Alaskan Pilot Dies in Midair Collision With Girlfriend's Airplane

PHOTO: Cessna 207 aircraft
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In a seemingly romantic plan, two pilots—boyfriend and girlfriend—rendez-vousing in mid-air in their planes over the Alaskan tundra and flying to their destination together.

But a playful and unexplained maneuver by one of the pilots clipped a wing, sending both planes to the ground, killing one of the pilots.

Kristen Sprague, 26, and Scott Veal, 24, took off from different locations in Western Alaska and headed for Bethel. They planned to rendez-vous in the sky and travel together. Sprague was flying a small Cessna 207 for Alaskan freight airline Ryan Air and Veal was flying a slightly larger Cessna 208 for Grant Aviation. Both were alone in their planes.

"These two pilots ended up meeting on a discrete frequency and were talking on the way back," said Clint Johnson, the senior air safety investigator on this case for the National Transportation Safety Board. "They met up and flew in close proximity to each other."

Johnson said this it is not recommended for airplanes to be so close to each other.

"Visibility was not a factor. Weather was not a factor. They saw each other," Johnson said. "The fact of the matter is they were both willing participants in this maneuver that, unfortunately, had disastrous results."

As Sprague was flying, Veal pulled up on the left side of her plane, at which point the two were "neck in neck, going the same speed," Johnson said. Then, Veal went up and over Sprague's plane to her right.

In speaking with Sprague extensively over the weekend before she returned home to Idaho, Johnson said that she recalls saying, "Scott, I can't see you" and Veal saying to her, "Whatever you do, don't pull up."

"The next thing she knew, his airplane struck her right wing," Johnson said. "After the collision, his airplane passed underneath her from the right to the left and basically nose-dived into the tundra."

Veal was killed when the plane burst into flames and the aircraft was almost entirely destroyed upon impact in the tundra.

When Johnson asked Sprague what she thought Veal may have been trying to accomplish in the maneuver, she said she did not know. "Unfortunately, we will never know what he was doing."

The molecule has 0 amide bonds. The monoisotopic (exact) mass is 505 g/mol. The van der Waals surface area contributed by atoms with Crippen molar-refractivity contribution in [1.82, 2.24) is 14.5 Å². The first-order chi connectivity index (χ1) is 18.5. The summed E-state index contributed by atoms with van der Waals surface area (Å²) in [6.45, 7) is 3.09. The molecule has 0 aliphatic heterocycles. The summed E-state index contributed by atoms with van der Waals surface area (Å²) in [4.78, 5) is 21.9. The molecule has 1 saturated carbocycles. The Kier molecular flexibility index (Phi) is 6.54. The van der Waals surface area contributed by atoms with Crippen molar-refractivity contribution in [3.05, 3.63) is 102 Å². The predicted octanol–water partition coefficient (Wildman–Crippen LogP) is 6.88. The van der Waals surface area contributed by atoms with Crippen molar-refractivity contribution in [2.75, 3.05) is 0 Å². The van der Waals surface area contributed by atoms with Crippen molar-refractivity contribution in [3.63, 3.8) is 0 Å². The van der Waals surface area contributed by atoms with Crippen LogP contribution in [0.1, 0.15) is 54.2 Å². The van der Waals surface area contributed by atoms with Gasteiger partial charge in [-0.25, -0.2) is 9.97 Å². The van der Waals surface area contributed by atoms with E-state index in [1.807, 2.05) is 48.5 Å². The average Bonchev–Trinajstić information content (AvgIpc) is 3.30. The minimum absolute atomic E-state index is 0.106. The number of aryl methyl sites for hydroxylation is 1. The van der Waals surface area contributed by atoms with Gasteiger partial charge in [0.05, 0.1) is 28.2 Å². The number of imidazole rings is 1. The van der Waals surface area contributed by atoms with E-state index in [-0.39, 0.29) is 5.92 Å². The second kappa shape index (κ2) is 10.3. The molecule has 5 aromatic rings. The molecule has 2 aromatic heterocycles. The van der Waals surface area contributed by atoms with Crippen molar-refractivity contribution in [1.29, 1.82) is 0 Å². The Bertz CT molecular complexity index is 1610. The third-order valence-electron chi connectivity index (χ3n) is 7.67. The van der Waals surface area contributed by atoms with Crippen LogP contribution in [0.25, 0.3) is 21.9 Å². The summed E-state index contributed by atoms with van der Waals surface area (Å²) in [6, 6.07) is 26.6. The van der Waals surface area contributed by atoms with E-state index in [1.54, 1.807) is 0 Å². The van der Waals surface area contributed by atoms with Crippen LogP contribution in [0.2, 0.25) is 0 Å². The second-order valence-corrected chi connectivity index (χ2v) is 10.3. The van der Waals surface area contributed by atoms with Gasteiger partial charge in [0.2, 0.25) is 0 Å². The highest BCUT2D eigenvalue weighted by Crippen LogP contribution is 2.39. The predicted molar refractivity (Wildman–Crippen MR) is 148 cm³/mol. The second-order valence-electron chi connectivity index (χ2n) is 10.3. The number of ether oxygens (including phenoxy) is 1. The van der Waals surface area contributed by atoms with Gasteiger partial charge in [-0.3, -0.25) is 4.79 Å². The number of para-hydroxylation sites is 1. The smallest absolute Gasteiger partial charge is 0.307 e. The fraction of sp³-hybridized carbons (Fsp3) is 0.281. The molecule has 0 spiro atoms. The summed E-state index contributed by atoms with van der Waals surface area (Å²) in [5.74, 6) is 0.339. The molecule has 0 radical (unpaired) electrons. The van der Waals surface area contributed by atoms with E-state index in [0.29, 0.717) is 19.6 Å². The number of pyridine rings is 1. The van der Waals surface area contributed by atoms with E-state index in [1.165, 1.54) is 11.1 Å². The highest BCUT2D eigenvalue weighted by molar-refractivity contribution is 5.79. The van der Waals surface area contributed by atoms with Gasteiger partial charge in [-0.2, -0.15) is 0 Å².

With minimal control over her damaged plane, Sprague was able to safely land in an isolated area of tundra. It took four hours for rescue helicopters to be able to pick her up. Johnson said that Sprague was "very upset," but did not suffer any physical injuries.

Veal's family and friends are reeling from the loss of a man they say had always dreamed of being a pilot.

Noelle Mayes and her husband Rex own the Williams Soaring Center, a flight school in Williams, Calif., where Veal was a member. The Mayes family is close friends of the Veal family and would only say that Veal was a "good pilot, great guy."

Veal's father sent a message to the Mayes to let them know about Scott's death and receiving the "toughest call" about his son's death.

"Scott loved to fly and he has been living his and my dream of flying in the Alaska bush the last few years," his father wrote. "I had talked with him just yesterday about what he wanted to fly next."

Flying was a passion that ran in the Veal family. Both Veal's father and grandfather worked as flight instructors.

Veal's father also wrote: "He was a tough nut to raise sometimes, but he was my flying buddy and I will miss not getting to fly summers in Alaska together like we had planned."

Ryan Air and Grant Aviation did not respond to requests for comment.

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